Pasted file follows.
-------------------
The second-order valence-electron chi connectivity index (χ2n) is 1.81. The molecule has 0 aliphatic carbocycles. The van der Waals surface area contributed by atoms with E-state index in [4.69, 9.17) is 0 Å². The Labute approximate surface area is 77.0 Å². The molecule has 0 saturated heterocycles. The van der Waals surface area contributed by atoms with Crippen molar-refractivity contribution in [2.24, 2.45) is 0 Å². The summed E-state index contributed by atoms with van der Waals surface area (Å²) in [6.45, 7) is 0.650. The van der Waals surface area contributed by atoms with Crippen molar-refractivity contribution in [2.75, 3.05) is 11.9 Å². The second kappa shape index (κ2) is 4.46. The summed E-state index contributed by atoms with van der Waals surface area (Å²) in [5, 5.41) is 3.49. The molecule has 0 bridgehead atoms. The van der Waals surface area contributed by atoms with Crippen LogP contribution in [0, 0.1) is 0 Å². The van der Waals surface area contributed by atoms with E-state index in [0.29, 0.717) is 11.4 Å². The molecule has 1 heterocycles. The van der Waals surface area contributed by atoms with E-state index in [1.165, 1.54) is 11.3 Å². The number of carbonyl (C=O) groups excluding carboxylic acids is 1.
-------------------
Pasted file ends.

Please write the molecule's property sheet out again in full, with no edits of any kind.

The second-order valence-electron chi connectivity index (χ2n) is 1.81. The molecule has 0 aliphatic carbocycles. The van der Waals surface area contributed by atoms with E-state index in [4.69, 9.17) is 0 Å². The Labute approximate surface area is 77.0 Å². The molecule has 0 saturated heterocycles. The van der Waals surface area contributed by atoms with Crippen molar-refractivity contribution in [2.24, 2.45) is 0 Å². The summed E-state index contributed by atoms with van der Waals surface area (Å²) in [6.45, 7) is 0.650. The van der Waals surface area contributed by atoms with Crippen molar-refractivity contribution in [2.75, 3.05) is 11.9 Å². The second kappa shape index (κ2) is 4.46. The summed E-state index contributed by atoms with van der Waals surface area (Å²) in [5, 5.41) is 3.49. The molecule has 0 bridgehead atoms. The van der Waals surface area contributed by atoms with Crippen LogP contribution in [0, 0.1) is 0 Å². The van der Waals surface area contributed by atoms with E-state index in [0.29, 0.717) is 11.4 Å². The molecule has 1 heterocycles. The van der Waals surface area contributed by atoms with E-state index in [1.165, 1.54) is 11.3 Å². The number of carbonyl (C=O) groups excluding carboxylic acids is 1.